Michael Kennedy, PhD, managing partner and cofounder of NSP, will be responsible for ACG’s Business Case Modeling division. Dr. Kennedy’s professional experience includes leadership positions in Arthur D. Little’s enterprise network consulting practice, Director of Consulting Services for Strategic Networks, and Managing Partner of Network Strategy Partners. Notable engagements include helping service providers develop the concept of IP VPN, creation of the first business cases for the Metro Ethernet Forum, development of the most in-depth OpEx model for network operations, and planning and overseeing construction of the first fiber-optic network for three of the largest U.S. electric utilities. He also worked as an industry analyst as V.P. of Gartner’s Strategies in Telecommunications Services advisory service. As a financial analyst Michael provided equity research on the “sell-side” at Soundview Financial Corporation, and at AT&T and Bell Labs where he developed financial analyses of the strategic plan, econometric analysis for the defense of U.S. vs. AT&T, forecast telecommunications demand, and performed engineering cost studies of transmission and outside plant projects.

Business case analyses must go beyond simple financial analyses and dive-deep into the underlying technologies,” says Michael Kennedy, “this provides the rigorous business case analyses that service providers need to build solutions that control cost and develop differentiated and profitable new services.”

"We are extremely excited about the acquisition and having Dr. Kennedy on our team,” says Ray Mota, PhD. The future of sales to services providers will be driven by aligning all features and benefits to an economic value. Vendors that align their product mix with economic value will succeed. And with Michael leading our business case analysis consulting services, ACG will be on the cutting edge in providing the services to service providers and vendors that help them determine their economic value.”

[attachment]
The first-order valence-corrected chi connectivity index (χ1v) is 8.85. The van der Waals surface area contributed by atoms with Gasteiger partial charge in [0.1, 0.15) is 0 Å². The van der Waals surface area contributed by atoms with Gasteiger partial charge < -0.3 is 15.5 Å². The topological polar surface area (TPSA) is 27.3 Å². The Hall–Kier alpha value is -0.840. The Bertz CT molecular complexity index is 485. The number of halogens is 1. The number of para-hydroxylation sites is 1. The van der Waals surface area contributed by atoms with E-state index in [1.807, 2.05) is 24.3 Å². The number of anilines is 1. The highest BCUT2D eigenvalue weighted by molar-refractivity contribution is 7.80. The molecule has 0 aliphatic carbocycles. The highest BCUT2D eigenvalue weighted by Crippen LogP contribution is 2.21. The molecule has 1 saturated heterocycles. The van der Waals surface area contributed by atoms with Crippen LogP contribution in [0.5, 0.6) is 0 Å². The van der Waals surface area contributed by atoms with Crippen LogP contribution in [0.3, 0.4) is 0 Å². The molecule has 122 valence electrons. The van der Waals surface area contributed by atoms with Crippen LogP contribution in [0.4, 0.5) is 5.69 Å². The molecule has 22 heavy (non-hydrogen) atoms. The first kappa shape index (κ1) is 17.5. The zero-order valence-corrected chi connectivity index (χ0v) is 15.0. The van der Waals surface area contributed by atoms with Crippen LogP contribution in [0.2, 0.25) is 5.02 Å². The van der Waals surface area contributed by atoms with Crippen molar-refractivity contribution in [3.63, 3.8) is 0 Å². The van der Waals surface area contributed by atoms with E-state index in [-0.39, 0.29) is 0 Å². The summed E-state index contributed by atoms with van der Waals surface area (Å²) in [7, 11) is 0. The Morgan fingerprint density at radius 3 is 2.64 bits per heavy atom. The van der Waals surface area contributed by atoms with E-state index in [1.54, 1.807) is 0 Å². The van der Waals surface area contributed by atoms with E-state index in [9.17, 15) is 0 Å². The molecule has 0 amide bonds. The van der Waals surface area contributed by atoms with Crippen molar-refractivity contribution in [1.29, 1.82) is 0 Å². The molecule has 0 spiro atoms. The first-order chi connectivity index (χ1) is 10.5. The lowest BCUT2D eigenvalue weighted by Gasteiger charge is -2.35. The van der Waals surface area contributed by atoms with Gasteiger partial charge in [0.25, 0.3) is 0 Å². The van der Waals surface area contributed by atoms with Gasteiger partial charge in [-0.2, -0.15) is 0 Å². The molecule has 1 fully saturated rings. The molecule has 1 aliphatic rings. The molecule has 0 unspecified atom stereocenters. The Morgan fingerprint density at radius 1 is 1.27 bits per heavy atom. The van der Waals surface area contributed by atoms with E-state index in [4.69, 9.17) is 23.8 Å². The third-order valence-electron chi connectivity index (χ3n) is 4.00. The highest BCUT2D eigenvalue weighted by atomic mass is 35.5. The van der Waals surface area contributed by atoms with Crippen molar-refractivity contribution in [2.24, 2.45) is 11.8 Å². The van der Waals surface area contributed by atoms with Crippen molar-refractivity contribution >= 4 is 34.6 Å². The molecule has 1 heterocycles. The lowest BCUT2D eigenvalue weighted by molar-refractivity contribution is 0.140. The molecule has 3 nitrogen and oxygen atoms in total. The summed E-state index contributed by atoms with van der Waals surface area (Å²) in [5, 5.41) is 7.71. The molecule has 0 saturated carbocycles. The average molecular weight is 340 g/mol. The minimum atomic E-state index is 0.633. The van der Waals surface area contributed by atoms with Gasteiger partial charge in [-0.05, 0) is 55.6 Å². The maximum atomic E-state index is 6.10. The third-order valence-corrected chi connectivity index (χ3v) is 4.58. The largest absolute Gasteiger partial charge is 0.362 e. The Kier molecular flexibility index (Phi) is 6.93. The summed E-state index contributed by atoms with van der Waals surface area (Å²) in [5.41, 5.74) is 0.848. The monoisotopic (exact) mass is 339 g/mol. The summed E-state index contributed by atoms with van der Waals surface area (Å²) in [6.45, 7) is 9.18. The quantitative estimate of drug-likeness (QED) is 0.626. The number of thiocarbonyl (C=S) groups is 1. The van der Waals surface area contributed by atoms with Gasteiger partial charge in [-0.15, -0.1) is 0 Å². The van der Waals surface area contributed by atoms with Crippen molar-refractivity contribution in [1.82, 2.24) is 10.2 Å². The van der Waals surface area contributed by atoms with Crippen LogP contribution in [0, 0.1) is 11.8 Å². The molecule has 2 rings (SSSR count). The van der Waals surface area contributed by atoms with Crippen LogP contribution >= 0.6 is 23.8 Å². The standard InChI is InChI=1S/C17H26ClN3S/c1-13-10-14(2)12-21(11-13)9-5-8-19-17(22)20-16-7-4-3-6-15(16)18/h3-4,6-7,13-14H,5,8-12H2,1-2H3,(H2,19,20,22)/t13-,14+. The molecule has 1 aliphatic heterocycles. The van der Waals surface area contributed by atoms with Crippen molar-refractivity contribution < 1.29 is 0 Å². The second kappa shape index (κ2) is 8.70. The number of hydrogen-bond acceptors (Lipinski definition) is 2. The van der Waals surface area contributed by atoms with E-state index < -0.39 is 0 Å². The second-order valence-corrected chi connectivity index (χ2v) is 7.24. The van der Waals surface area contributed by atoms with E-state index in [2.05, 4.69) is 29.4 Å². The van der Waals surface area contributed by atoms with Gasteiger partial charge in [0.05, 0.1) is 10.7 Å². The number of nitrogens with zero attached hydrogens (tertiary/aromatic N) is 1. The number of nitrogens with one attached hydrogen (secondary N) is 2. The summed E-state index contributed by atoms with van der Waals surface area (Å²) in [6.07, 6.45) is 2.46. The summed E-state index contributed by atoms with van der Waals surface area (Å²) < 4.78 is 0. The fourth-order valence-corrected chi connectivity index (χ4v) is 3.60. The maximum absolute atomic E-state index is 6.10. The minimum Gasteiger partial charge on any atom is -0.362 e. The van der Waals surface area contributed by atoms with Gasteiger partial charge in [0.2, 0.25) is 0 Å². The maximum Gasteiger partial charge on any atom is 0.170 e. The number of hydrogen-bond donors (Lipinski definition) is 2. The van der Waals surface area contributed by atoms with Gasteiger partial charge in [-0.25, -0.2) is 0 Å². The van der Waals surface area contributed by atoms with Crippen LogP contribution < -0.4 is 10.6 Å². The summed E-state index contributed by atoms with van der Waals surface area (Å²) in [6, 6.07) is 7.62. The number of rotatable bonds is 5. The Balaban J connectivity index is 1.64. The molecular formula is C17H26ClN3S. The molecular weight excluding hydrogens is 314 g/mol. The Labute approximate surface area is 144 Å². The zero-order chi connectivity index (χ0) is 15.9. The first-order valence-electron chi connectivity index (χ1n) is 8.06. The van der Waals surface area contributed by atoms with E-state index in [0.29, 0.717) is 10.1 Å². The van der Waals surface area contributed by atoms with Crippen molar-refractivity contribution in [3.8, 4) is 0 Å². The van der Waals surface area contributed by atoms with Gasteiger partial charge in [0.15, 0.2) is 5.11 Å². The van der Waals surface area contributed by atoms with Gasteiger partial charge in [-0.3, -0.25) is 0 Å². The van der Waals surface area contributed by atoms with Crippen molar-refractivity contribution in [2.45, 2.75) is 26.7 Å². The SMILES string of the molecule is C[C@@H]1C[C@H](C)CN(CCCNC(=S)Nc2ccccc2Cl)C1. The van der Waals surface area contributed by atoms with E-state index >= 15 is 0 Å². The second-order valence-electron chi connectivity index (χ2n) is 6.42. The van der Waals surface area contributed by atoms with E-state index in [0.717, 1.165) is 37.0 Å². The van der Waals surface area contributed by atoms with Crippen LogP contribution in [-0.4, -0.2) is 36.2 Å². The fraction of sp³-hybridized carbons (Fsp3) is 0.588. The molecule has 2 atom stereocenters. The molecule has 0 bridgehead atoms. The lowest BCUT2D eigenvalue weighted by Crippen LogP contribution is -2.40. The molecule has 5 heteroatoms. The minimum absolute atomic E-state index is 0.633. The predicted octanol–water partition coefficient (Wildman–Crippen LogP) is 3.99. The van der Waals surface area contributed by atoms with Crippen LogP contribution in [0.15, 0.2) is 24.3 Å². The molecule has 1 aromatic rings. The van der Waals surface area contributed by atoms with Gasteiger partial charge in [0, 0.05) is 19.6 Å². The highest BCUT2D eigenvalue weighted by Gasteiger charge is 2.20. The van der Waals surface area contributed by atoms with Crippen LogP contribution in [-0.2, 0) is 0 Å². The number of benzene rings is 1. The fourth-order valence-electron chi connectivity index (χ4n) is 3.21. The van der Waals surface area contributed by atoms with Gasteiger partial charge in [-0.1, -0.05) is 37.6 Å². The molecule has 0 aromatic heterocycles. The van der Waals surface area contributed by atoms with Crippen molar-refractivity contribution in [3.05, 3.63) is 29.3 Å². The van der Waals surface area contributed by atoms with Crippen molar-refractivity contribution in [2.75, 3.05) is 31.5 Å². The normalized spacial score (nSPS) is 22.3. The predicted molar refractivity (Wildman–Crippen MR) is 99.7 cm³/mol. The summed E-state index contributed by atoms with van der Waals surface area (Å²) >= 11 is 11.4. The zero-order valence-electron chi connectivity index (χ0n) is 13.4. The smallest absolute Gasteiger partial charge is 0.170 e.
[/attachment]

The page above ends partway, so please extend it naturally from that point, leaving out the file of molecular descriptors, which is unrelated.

To download Michael Kennedy's business cases, click here.

Contact Michael at

Wednesday, June 8, 2011

M2M: A Big Deal for Networks or Just Another Flash in the Pan?

I find it amusing that the tech industry starts a topic and tries to make it a market space or definition that just does not make sense. If we look back over the last 10 years, we have many examples of pundits trying too hard to push ideas that are essentially fads or are not a sufficiently differentiated. (Full disclosure: I am one of the industry analysts that contributes to this frenzy at times, so I am criticizing myself to a degree).

When it comes to machine to machine (M2M), I do not understand why it is getting so much attention in the networking space. Sure, I see the forecasts predicting that there will be 10x the number of machines than people and there will be a need for 70B additional machines for connectivity. Even if the forecasts are right, these machines will not create very much network traffic. The average device will not need constant monitoring and will not send a steady stream of data. How much data do you need to get from a refrigerator or thermostat? Temp, humidity, amps, can be monitored continually but even home energy monitoring software only needs that data once a minute at most. Plus, we forget, they are machines and they need bits and bytes, not pretty pictures and video to get the relevant information.